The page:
State v. Randy D. Stafford, 2003 WI App 138
For Stafford: Robert G. LeBell
Issue/Holding: A mental health professional whose assessment of the sexual assault defendant was incorporated into the presentence report and cited at length by the sentencing judge and who had, unbeknownst to the defense, treated the victim for the six months prior to the assessment, had a conflict of interest that amounted to a new factor requiring resentencing.
The result is favorable, but that shouldn’t obscure the idea that the new-factor test is all but unworkable: it takes facts as extreme as these to compel relief. (Doesn’t hurt to throw good lawyering into the mix, either, as this result attests.) The parties and the PSI all recommended probation; the judge meted out 10 years. But as the summary above suggests, the PSI incorporated an assessment from a “mental health professional” (sneer quotes, because she was unlicensed) who labored under a very clear conflict of interest; who was very likely inept (her conclusion that Stafford is a pedophile was later conceded to be erroneous, ¶16); and whose assessment was heavily relied on by the sentencing judge, ¶17, despite his subsequent, less-than-credible contrary assertion. So, you’ve got a sentencing wildly out of line with unanimous recommendations, and based on a hopelessly tainted evaluation. Why isn’t that alone enough to warrant resentencing? Indeed, the court of appeals cites as “persuasive” a holding that a presentence report author’s conflict of interest renders the sentencing unfair (at least if the sentencing court relied on the tainted PSI; but here reliance isn’t a problem). ¶9, citing State v. Suchocki, 208 Wis. 2d 509, 520, 561 N.W.2d 332 (Ct. App. 1997), a case has also been cited for the following proposition: “A defendant is entitled to resentencing when a sentence is affected by a trial court’s reliance on an improper factor.” State v. Leitner, 2001 WI App 172, ¶39, 212, 247 Wis.2d 195, 633 N.W.2d 207, affirmed, 2002 WI 77, 253 Wis.2d 449, 646 N.W.2d 19. It ought, in other words, to suffice here that an important component of the PSI was both tainted and relied on by the sentencing judge; the sentence was based on tainted information and resentencing should ineluctably follow. You can say that the sentence was an erroneous exercise of discretion (because based on an improper factor, namely the discredited assessment). And you might similarly say that the sentence was a violation of due process (because the integrity of the PSI – which is really an arm of the judge – was tainted). It’s simply not necessary to descend into the swamp that the new factor test has become. But the court of appeals’ embrace of the new factor test is too strong to permit such disentangling, and the result is an overly complex analysis. Stafford clears new-factor hurdles because he wasn’t aware of the conflict of interest until after sentencing, ¶15; and the trial court’s reliance on the tainted assessment was demonstrable (the court repeatedly referred to and quoted from the assessment), ¶16. Note, though, that the court of appeals fudges a bit at the finishing line: a new factor is supposed to thwart “the very purpose” of the sentence, but the court doesn’t even cite that requirement, ¶¶18-19. Instead, the court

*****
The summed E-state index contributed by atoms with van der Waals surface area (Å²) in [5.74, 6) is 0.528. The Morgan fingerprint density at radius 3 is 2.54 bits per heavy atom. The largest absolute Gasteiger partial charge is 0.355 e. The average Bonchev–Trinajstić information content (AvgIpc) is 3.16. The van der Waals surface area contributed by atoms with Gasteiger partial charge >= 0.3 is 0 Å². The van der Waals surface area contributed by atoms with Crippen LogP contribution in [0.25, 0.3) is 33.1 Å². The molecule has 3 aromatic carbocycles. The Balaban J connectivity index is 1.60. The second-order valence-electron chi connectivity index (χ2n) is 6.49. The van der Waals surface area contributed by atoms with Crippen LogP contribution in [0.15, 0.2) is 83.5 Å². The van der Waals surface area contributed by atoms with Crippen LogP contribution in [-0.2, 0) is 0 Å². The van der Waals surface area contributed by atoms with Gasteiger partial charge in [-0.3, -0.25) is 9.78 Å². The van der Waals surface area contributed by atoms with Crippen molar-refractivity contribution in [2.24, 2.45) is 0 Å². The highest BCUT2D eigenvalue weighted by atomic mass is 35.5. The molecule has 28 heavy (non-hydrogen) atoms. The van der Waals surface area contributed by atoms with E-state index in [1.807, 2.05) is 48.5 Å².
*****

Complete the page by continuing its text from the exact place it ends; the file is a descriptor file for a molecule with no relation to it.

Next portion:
recognizes that sentences may be based on what is unknowingly incomplete or inaccurate information, and, if they are, that there should be some mechanism to correct a resulting injustice. Here, Nooe’s treatment of the victim prior to her assessment of Stafford undermines our confidence in the objectivity and accuracy of her report and, as a result, the fairness of the sentencing process to Stafford. We, therefore, conclude that the trial court erroneously exercised its discretion in determining that a modification of Stafford’s sentence was not justified. Accordingly, we reverse and remand for resentencing.
Well, yeah, that’s just about right, but the connection to the new factor test isn’t apparent. And if you take out paragraphs 12 through 18 then you’ve got an opinion that makes sense.